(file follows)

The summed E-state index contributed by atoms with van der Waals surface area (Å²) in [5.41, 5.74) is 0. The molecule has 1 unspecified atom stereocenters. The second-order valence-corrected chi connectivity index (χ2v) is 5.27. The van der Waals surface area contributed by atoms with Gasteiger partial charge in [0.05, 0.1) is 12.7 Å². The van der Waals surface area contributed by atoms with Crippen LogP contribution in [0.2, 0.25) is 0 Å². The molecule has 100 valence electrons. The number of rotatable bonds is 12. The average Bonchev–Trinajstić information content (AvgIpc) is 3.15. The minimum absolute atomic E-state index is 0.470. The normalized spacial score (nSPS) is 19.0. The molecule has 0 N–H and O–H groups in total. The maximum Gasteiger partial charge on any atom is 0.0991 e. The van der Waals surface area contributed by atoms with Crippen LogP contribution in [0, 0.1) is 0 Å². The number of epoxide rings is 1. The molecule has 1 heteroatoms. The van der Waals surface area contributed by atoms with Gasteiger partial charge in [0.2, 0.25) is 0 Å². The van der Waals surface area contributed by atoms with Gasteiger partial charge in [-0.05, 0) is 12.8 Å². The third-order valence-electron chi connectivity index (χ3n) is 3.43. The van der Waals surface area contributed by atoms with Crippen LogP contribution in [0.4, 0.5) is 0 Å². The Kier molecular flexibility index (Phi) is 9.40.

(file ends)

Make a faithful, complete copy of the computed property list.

The summed E-state index contributed by atoms with van der Waals surface area (Å²) in [5.41, 5.74) is 0. The molecule has 1 unspecified atom stereocenters. The second-order valence-corrected chi connectivity index (χ2v) is 5.27. The van der Waals surface area contributed by atoms with Gasteiger partial charge in [0.05, 0.1) is 12.7 Å². The van der Waals surface area contributed by atoms with Crippen LogP contribution in [0.2, 0.25) is 0 Å². The molecule has 100 valence electrons. The number of rotatable bonds is 12. The average Bonchev–Trinajstić information content (AvgIpc) is 3.15. The minimum absolute atomic E-state index is 0.470. The normalized spacial score (nSPS) is 19.0. The molecule has 0 N–H and O–H groups in total. The maximum Gasteiger partial charge on any atom is 0.0991 e. The van der Waals surface area contributed by atoms with Crippen LogP contribution in [0, 0.1) is 0 Å². The number of epoxide rings is 1. The molecule has 1 heteroatoms. The van der Waals surface area contributed by atoms with Gasteiger partial charge in [0.2, 0.25) is 0 Å². The van der Waals surface area contributed by atoms with Gasteiger partial charge in [-0.05, 0) is 12.8 Å². The third-order valence-electron chi connectivity index (χ3n) is 3.43. The van der Waals surface area contributed by atoms with Crippen LogP contribution in [0.4, 0.5) is 0 Å². The Kier molecular flexibility index (Phi) is 9.40.